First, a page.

0
$\begingroup$

I am trying to find the confidence interval, and I need to know the population standard deviation. If I am given the sample standard deviation, how can I get the population one? Thanks!

$\endgroup$

2 Answers 2

2
$\begingroup$

You need to use $ s^{2} $ unbiased estimator for $ \sigma^{2} $ population variance which is defined as

$$ \sigma^{2} = \frac{1}{N} \sum_{i=1}^{N} (x_{i} - \mu)^{2} $$

The $ \sigma^{2} $ computation would require to know $ \mu $ true mean which is unknown when working with a sample so again you need an estimator for this which is $ \bar x $ sample mean.

The use of $ \bar x $ sample mean instead of $ \mu $ true meam introduces a bias which tends to zero as the sample numerosity grows so the sample variance estimator uses a corrective term

$$ s^{2} = \frac{1}{N-1} \sum_{i=1}^{N} (x_{i} - \bar x)^{2} $$

As you can see, with $ N \rightarrow \infty $ you get $ s^{2} \rightarrow \sigma^{2} $ as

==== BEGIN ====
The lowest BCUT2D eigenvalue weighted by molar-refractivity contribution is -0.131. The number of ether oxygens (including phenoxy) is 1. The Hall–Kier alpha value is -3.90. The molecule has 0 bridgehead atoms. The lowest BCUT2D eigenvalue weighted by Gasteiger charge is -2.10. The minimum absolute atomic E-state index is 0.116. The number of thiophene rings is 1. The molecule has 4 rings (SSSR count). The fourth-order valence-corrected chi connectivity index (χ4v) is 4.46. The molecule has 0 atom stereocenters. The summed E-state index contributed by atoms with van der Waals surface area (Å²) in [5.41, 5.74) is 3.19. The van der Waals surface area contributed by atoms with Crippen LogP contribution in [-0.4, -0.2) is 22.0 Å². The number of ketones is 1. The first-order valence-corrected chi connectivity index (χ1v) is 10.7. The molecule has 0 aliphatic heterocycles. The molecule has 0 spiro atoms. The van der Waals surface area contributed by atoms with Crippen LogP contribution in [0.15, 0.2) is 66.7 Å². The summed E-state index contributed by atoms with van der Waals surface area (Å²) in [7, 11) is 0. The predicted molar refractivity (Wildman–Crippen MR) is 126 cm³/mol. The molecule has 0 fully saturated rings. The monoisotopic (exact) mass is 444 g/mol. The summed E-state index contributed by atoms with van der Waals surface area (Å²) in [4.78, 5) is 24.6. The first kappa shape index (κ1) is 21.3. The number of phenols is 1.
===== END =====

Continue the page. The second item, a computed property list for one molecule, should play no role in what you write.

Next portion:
• $ \bar x \rightarrow \mu $
  • $ N-1 \rightarrow N $
$\endgroup$
1
  • $\begingroup$ I know this is an old post but it's better me asking here than starting a new one. Where exactly does the $N-1$ come from? Is that in an attempt to reduce the bias of $s^2$? Also, if $\bar{x}$ is an unbiased estimator of $\mu$, how does using it introduce bias? $\endgroup$ Aug 16, 2017 at 13:31
0
$\begingroup$

Generally speaking, if you are taking a sample from a normal distribution and you are trying to obtain a confidence interval for the mean, but you don't know the population standard deviation, the two-sided confidence interval at level of significance $1-\alpha$ is

$$\overline{X} \pm \frac{t_{\alpha/2} S}{\sqrt{n}}$$

where $t_{\alpha/2}$ is the positive number such that $P(T>t_{\alpha/2})=\alpha/2$ when $T$ is a Student's $t$-distributed random variable with $n-1$ degrees of freedom. Here $t_{\alpha/2}$ is a little bit larger than $z_{\alpha/2}$ (which arises from the standard normal distribution), which is what you would use if the population standard deviation were known.

$\endgroup$

You must log in to answer this question.

Not the answer you're looking for? Browse other questions tagged .